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Chewing over pork in stimulus package

Pork. All the media hate it. Every voter wants it eliminated. Every politician points to it with alarm and every politician demands it. But what is it?

Pork is like pornography: hard to define, but we know it when we see it. The infamous “bridge to nowhere” always comes to mind.

Scientific studies of the sex life of gnats are representative examples. But the bridge to nowhere had some basis. It not only would have created jobs and pumped money into a local economy, but it actually would have connected two unconnected pieces of land. Who is to say what value that might have had years from now?

Studying the sex life of gnats can teach us about DNA and RNA and animal behavior and a host of other things that one day might become useful in medicine, psychology and studies of evolution. Ultimately, there are no useless scientific projects, and very few useless physical projects.

So what is this “pork” we all love to hate? The best working definition of pork is: Any project in someone else’s district.

Now President Obama has proposed an $820 billion stimulus package and has promised it will not include pork. Part of the package provides help for America’s aging infrastructure: roads, bridges, sewer systems and flood control. How do you fix a road, a bridge, a sewer or a levee without pork?

Part of the stimulus package includes energy help: “clean” coal, wind farms, solar, oil drilling. How do you subsidize a coal-fired generator, build a wind farm, aid solar energy technology and help oil drillers without pork?

Part of the package includes more for food stamps. Is the food stamp program, which some have called wasteful, unsupervised and unfocused, pork?

Part of the stimulus package includes job training for the unemployed. How do you build such facilities and pay for teachers without pork?

Part of the package includes tax credits for college tuition. How do you help pay for someone’s college education without pork?

The list goes on and on, with the point being, stimulus packages inherently are pork, and pork stimulates, not only by pumping needed money into a money-starved economy, but by supporting projects only the federal government can afford.

So the next time you read or hear about “evil” pork, remember this: It stimulates the economy, it probably accomplishes something of value and the federal government can afford unlimited amounts of it.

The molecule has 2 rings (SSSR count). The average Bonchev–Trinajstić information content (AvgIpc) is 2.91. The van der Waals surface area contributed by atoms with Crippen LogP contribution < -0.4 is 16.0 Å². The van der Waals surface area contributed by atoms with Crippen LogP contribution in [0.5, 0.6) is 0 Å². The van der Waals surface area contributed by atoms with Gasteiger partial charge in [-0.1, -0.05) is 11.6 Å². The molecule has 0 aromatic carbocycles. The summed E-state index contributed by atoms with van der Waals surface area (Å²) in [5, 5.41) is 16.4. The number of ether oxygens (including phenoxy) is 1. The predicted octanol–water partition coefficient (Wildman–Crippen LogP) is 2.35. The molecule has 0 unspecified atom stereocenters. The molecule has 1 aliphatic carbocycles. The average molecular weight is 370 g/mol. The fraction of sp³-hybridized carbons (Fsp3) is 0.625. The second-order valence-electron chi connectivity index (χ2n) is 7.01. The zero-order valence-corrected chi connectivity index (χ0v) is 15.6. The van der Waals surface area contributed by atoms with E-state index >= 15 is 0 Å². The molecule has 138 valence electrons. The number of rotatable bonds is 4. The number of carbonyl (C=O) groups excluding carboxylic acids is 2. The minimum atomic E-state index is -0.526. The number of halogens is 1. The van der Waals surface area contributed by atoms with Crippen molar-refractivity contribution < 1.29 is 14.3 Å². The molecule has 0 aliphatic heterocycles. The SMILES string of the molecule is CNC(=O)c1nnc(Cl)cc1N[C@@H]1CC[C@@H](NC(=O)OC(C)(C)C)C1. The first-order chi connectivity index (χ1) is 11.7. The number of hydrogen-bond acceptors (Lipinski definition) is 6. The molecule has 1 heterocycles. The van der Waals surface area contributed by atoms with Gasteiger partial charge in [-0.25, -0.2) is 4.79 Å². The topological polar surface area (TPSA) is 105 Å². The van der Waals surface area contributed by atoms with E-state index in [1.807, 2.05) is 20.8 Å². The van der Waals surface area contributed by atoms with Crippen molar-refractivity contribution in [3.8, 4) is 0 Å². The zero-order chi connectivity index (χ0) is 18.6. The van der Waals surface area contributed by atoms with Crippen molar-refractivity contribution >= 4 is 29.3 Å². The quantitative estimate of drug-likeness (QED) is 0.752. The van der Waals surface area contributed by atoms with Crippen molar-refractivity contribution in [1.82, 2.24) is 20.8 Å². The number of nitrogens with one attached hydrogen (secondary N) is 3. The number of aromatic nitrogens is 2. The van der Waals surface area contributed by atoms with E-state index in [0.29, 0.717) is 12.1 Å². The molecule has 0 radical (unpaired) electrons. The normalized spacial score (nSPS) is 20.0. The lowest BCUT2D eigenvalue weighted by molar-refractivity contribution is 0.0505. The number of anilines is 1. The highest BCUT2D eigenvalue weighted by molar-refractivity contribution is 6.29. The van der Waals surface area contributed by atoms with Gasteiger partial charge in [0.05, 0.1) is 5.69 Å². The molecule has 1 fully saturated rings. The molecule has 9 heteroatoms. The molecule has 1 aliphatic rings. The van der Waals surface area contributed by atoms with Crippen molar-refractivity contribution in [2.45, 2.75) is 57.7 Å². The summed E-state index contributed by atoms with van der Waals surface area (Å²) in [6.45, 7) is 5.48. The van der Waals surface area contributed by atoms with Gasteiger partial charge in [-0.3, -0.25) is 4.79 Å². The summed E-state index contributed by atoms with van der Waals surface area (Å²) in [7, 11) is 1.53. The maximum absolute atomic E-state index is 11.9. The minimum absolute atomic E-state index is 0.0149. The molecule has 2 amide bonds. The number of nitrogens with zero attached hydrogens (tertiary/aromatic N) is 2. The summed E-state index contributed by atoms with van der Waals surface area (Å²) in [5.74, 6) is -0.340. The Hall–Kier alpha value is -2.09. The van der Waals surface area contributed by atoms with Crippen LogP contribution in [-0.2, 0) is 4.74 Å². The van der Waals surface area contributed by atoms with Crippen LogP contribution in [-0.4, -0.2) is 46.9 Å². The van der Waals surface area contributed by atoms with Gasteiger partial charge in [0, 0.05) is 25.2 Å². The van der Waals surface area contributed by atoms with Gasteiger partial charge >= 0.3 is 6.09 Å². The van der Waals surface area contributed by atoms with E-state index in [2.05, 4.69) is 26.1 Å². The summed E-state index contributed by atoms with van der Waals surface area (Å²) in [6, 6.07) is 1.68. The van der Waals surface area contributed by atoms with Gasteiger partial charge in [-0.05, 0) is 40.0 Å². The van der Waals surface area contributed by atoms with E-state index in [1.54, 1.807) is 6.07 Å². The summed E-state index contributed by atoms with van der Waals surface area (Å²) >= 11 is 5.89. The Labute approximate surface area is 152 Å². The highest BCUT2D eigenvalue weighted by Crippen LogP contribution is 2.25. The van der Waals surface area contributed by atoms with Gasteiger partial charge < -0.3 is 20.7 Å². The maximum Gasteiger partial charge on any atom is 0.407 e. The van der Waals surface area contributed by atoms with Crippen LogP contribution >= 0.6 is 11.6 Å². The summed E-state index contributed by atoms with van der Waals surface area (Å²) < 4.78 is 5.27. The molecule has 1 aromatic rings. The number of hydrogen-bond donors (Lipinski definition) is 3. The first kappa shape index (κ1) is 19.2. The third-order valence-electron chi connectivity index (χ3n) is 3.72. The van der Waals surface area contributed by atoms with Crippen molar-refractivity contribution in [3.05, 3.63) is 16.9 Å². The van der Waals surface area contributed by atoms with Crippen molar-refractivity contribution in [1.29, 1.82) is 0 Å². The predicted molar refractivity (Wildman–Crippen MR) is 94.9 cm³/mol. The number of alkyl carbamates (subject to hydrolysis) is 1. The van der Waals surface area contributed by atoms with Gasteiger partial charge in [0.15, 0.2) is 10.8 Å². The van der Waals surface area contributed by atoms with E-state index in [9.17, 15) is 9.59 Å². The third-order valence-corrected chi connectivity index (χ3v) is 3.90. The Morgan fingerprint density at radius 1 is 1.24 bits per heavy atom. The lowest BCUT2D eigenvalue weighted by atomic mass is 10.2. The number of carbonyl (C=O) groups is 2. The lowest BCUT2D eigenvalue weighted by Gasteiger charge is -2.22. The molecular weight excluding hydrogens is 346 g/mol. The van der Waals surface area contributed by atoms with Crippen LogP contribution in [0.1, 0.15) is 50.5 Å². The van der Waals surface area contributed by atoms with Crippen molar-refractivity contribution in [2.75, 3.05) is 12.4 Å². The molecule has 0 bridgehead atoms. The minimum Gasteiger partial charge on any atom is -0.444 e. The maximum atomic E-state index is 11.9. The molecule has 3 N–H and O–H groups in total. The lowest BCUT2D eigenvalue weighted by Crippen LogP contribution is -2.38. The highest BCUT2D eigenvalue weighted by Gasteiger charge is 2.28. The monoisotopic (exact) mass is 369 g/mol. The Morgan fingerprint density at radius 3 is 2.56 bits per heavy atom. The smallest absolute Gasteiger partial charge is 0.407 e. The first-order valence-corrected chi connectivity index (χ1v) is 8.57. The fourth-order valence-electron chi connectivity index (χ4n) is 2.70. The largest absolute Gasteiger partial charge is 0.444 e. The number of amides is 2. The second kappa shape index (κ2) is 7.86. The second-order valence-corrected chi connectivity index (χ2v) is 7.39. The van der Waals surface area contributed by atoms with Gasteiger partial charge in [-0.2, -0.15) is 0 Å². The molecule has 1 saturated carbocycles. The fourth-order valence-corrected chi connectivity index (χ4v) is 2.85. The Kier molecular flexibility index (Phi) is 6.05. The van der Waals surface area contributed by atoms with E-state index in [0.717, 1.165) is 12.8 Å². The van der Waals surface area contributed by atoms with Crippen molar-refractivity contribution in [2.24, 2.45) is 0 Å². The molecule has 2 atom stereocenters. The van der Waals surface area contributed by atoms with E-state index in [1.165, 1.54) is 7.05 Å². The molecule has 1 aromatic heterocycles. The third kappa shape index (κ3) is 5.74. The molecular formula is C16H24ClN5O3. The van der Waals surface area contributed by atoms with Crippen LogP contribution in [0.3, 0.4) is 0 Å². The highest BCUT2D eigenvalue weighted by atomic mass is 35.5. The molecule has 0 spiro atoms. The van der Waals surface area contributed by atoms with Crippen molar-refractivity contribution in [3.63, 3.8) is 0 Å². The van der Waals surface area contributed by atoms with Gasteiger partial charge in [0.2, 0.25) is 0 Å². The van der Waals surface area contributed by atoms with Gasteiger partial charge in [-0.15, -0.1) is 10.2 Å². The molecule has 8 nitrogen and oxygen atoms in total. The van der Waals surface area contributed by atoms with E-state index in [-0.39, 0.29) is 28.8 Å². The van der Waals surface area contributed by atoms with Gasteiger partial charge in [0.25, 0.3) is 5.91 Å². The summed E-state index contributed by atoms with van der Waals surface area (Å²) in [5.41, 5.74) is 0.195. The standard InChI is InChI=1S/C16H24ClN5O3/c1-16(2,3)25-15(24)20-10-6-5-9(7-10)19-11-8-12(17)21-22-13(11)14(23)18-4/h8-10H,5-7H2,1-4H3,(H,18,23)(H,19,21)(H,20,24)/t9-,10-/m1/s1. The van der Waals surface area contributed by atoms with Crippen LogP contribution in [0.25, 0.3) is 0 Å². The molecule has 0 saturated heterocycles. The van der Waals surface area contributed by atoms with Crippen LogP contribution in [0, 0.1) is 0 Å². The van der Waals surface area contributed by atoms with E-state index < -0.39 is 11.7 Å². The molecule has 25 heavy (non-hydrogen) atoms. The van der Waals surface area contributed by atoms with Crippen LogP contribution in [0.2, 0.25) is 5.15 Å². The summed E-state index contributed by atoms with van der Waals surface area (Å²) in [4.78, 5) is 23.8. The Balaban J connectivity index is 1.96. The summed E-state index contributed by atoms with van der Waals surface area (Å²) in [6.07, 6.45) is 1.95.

The problem with Obama’s proposal is not that it contains pork. The problem is it is too little, too late.

Rodger Malcolm Mitchell

Wilmette, Ill.

The buck stops . . . where it’s doing no good

As a concerned citizen, I would like to know why our U.S. government is $10.7 trillion in debt.

Congress has the constitutional power to “coin money and regulate the value thereof” (for any medium of exchange needed by the people). Why then does Congress authorize borrowing from banks, other private or foreign investors for any government needs?

Why cannot the U.S. Treasury be authorized by Congress to pay direct to the people any money needed for Social Security, other entitlements or war services? There would be no interest charged for taxpayers to pay on this $10.7 trillion debt, if it were settled with Treasury notes.

There would be no further government borrowing if Congress created the money through the U.S. Treasury, it appears to me.

Each Congress since the beginning has had the power and the duty to create sound money for the people under public control as a public utility, like electricity at the switch, or water at the faucet.

However, we are witnessing what lobbying can do to put our most-needed public utility into private control.

Can we, as the voting people of our country, lobby this Congress to give us relief from the debt burden we are under?

Al Schmitz

Sidney, Mont.

Yoo-hoo, Netanyahu: Israel needs resolute leader

The near-term military goal of Israel should be to utterly destroy the terrorist group Hamas.

Yet, Israeli Prime Minister Ehud Olmert and his ruling Kadima Party have implemented a unilateral cease-fire (similar to how they left their 2006 offensive against terrorist group Hezbollah unfinished). Olmert’s hesitation is due to his moral uncertainty.

Olmert and Kadima should be voted out of power. Only somebody with the moral certainty to vigorously fight evil deserves to be in power. Of Israel’s most prominent politicians, the closest to this description is former prime minister and current opposition leader Benjamin Netanyahu.

Mark Kalinowski

New York, N.Y.

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